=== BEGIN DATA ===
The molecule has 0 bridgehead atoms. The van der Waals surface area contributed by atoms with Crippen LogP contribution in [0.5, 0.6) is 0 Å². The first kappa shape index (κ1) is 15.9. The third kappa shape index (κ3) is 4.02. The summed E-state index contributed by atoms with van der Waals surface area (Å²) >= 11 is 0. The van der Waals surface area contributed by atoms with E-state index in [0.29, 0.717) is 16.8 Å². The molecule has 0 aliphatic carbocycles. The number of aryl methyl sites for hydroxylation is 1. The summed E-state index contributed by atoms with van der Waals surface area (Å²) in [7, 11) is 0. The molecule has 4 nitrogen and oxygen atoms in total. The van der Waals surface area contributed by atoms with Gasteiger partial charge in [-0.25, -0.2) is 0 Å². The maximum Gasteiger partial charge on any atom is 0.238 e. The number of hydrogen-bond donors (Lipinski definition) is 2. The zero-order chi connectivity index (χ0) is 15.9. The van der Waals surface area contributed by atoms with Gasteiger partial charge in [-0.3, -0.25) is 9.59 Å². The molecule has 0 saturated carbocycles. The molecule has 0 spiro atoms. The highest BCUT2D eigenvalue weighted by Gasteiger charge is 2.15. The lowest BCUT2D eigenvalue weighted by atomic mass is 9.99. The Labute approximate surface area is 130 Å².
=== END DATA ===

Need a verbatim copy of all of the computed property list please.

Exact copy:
The molecule has 0 bridgehead atoms. The van der Waals surface area contributed by atoms with Crippen LogP contribution in [0.5, 0.6) is 0 Å². The first kappa shape index (κ1) is 15.9. The third kappa shape index (κ3) is 4.02. The summed E-state index contributed by atoms with van der Waals surface area (Å²) >= 11 is 0. The van der Waals surface area contributed by atoms with E-state index in [0.29, 0.717) is 16.8 Å². The molecule has 0 aliphatic carbocycles. The number of aryl methyl sites for hydroxylation is 1. The summed E-state index contributed by atoms with van der Waals surface area (Å²) in [7, 11) is 0. The molecule has 4 nitrogen and oxygen atoms in total. The van der Waals surface area contributed by atoms with Gasteiger partial charge in [-0.25, -0.2) is 0 Å². The maximum Gasteiger partial charge on any atom is 0.238 e. The number of hydrogen-bond donors (Lipinski definition) is 2. The zero-order chi connectivity index (χ0) is 15.9. The van der Waals surface area contributed by atoms with Gasteiger partial charge in [-0.3, -0.25) is 9.59 Å². The molecule has 0 saturated carbocycles. The molecule has 0 spiro atoms. The highest BCUT2D eigenvalue weighted by Gasteiger charge is 2.15. The lowest BCUT2D eigenvalue weighted by atomic mass is 9.99. The Labute approximate surface area is 130 Å².